Fact check: Rizal didn’t have the same charisma as James Bond. Nonetheless, German authorities still suspected him as a French spy. It all started when a chief of police visited Rizal in his Berlin apartment and asked for his passport. As it turned out, Rizal was being investigated for his questionable behavior. If you didn’t know Rizal at that point, you would surely suspect him as a spy: He was fluent in several European languages and wandered throughout the country to learn more about its culture. Later, he was also accused of being a German spy (France and Germany had conflicts back then) but eventually, both allegations were proven false. [Image source: eyespypei.com ]
Myth # 4: Jose Rizal was gay.
The hearsay: Jose Rizal was gay–the reason why he never sired a child. Yes, Josephine Bracken had a miscarriage but that kid was not Rizal’s either. Rumor has it that Josephine was raped by her own father so the dead child was just a product of incest.
Fact check: In his 1884 diary, Rizal wrote a very intriguing “I am gay.” But there was nothing homosexual about it–after all, ‘gay’ can also mean ‘bright and lively.’ On the other hand, the rumor about Rizal’s ‘fake child’ is more of an urban legend possibly started by bored–and ill-informed–students. Or maybe its because Rizal was close to her mother, successful in his every pursuit, and very keen on his looks—traits of a stereotypical closeted homosexual. But malicious gossips aside, Rizal was just metrosexual–somebody who knows a lot about grooming, fashion, and culture. [Image source: lifefuntastique.blogspot.com ]
Myth # 3: Jose Rizal survived his execution.
The hearsay: After his execution in Bagumbayan, Jose Rizal allegedly rose from the dead due to a divine miracle.
Fact check: If there’s anyone willing to buy this story, that would be the Rizalistas. But how did this rumor started? According to Prof. Ambeth Ocampo, a document from the National Archives reveals a bizarre incident that happened on March 29, 1897. Rizal’s remains purportedly disappeared on the way to the Paco cemetery. It was replaced by a mysterious “white cock” who then flew towards Cavite. Whether the story was used by rebels to recruit more people or was actually based on true events is still unknown. [Image source: linasgallery.blogspot.com]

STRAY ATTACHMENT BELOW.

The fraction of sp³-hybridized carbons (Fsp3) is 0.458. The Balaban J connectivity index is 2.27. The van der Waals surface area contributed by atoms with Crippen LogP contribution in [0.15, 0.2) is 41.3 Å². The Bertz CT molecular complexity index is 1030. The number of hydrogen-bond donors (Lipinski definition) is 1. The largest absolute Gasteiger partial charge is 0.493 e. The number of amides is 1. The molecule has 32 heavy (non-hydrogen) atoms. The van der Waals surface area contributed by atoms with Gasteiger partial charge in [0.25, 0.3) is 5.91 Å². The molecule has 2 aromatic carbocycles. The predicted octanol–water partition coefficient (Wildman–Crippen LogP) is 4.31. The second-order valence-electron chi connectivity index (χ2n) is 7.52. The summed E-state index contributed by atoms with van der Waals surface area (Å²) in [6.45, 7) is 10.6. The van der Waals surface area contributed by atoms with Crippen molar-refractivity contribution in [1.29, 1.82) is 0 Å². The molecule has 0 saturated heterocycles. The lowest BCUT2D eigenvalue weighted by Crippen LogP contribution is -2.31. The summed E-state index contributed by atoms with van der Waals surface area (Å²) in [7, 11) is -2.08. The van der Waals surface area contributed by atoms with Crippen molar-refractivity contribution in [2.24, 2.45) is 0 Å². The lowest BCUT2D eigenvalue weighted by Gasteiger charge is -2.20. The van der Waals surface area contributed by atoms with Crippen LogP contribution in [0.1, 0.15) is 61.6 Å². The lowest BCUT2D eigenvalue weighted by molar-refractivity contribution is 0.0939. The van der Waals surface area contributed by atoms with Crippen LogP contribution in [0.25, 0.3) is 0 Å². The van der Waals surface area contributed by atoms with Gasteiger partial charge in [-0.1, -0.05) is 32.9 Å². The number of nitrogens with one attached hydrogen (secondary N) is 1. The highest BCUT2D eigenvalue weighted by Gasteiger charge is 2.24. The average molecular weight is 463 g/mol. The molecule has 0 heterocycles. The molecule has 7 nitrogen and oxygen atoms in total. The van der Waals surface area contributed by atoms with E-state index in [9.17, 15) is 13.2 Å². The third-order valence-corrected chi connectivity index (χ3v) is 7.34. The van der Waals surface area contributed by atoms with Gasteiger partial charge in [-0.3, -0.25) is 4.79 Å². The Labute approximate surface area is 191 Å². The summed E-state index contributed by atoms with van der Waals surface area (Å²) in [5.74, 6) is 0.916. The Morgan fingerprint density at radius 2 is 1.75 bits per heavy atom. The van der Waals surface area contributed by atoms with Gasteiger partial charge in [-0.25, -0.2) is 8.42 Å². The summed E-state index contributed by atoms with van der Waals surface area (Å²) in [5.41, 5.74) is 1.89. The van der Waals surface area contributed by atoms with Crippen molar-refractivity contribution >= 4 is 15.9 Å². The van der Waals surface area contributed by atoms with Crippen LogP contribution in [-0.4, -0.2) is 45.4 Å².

Myth # 2: Jose Rizal was the father of Adolf Hitler.
The hearsay: While visiting Austria in May 1887, Rizal allegedly had a one-night stand with an Austrian prostitute. Dr. Maximo Viola, Rizal’s companion, wrote about this event in one of his diary entries. Adolf Hitler, also an Austrian, was born not long after the passionate encounter. Go figure.
Fact check: The original story goes something like this: Rizal impregnated some unidentified girl while studying in Heidelberg, University. Rizal left Germany in 1887 and two years later, Adolf Hitler was born. In other words, the myth suggests that not only Hitler was German but was also born a delayed baby. Viola’s diary has proven both assumptions as false but what really happened that night in Austria leaves something for our imagination. [Image source: sinosipepe.wordpress.com]
Myth # 1: Jose Rizal was the real ‘Jack the Ripper.’
Fact check: Before anything else, let’s examine the facts that started it all: On May 24, 1888, Rizal was in London’s British Library to copy the book “Sucesos de las islas Filipinas” by hand. During this time, Jack the Ripper began to terrorize the Whitechapel district, killing more than 5 victims in the end. Rizal then left London to publish the book in January 1889–exactly the same time when the murders stopped.
Due to the intricate method used in the killings, the murderer has been suspected to be a surgeon or someone equipped with medical knowledge. Jose Rizal, as we all know, was also a doctor. Was this coincidence? The story seems plausible but with no tangible proof and tons of speculations surrounding the case, it will likely remain an interesting legend. [Image source: floost.com]
Ocampo, A. 1990. Looking back. Pasig, Metro Manila: Published and exclusively distributed Anvil Pub..
Ocampo, A. 1990. Rizal without the overcoat. Pasig, Metro Manila: Anvil Pub..
Featured image courtesy of: nikolaihoe27 (deviantART)